• REACH and the growing requirement for chemical characterization
  • Resource efficiency and its implications for re-use and recycling in major market sectors
  • Changing applications and the continued requirement to demonstrate societal value

These are challenges for which the industry has already been preparing and which are now the focus of the Technical Marketing Committee within the newly-formed GPRA. It will be the success of the industry working together on matters of generic consequence to phenolic resins that will be the springboard for the renaissance which many believe is just around the corner.

In conclusion

The market size for phenolic resins globally in 2003 was estimated at 3.24 million tonnes and represented a 32% increase on the value in 1997 (compound growth of roughly 5% per annum). Such growth is certainly the basis for future optimism, but the industry recognises that it cannot rely on past successes to achieve future goals. The formation of the Global Phenolic Resins Association (GPRA) represents an important step in the development of a platform to place phenolic chemistry at the core of the innovative solutions of the future. The world probably faces more challenges than it currently recognizes and will need the full range of material properties available to face these challenges. Phenolic resins have demonstrated themselves to be unique over a full century of usage – no other polymer can yet make such a claim! Baekeland would be very proud of that fact, but I doubt that he would be resting on his laurels. He would be off finding the next ground-breaking use for his invention!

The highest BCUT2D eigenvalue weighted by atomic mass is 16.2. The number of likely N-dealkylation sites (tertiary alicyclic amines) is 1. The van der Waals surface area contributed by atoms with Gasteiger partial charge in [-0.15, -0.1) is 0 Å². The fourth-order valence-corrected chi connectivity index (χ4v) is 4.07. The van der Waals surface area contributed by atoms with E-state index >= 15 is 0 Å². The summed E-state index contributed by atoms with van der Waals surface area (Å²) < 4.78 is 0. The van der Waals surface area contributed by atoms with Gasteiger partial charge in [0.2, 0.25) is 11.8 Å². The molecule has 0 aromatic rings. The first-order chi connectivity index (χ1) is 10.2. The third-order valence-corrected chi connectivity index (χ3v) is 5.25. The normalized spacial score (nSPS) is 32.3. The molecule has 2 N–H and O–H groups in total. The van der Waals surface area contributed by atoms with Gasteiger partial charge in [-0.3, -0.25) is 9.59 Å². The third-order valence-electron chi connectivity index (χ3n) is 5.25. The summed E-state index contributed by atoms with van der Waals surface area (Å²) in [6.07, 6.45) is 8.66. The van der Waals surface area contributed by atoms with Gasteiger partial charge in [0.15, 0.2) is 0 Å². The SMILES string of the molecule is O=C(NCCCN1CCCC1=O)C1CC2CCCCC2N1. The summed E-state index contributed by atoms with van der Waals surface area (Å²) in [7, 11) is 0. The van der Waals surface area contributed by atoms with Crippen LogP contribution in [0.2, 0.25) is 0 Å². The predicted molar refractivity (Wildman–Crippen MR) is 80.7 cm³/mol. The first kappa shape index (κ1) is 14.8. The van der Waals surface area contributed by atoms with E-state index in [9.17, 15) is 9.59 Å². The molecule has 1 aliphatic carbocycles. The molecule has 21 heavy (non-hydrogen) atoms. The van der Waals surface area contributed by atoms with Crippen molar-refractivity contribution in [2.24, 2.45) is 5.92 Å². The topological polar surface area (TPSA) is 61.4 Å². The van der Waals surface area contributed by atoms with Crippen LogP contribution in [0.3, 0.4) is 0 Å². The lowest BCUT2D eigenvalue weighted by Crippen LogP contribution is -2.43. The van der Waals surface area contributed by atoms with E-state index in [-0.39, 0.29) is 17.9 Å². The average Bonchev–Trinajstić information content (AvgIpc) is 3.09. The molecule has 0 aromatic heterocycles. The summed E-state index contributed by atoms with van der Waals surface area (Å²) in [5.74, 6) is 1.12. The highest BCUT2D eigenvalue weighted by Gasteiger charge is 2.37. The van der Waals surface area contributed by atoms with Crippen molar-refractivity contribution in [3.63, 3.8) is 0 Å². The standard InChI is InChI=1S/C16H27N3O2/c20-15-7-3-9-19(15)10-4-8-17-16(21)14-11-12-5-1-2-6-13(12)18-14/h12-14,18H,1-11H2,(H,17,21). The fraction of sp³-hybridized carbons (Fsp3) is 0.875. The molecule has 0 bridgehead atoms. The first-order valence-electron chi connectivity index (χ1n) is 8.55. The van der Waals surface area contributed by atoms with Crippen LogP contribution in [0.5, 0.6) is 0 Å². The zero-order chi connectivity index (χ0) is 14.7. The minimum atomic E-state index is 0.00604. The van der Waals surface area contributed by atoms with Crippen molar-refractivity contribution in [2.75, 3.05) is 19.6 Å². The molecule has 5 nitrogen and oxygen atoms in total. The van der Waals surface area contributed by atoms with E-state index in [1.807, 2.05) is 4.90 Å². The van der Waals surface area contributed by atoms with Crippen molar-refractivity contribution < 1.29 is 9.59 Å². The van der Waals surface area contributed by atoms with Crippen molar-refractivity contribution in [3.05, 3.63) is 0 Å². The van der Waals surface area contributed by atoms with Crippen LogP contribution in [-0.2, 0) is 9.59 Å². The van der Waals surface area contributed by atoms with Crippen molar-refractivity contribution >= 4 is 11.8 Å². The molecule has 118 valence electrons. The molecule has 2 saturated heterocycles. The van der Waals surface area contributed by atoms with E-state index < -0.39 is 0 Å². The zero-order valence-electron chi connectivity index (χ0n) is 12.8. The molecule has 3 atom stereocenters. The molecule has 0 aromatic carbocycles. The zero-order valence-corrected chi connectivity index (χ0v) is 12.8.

The members of GPRA have a hard act to follow, but there is a real sense that the best could be yet to come!

Paul Ashford – September 2007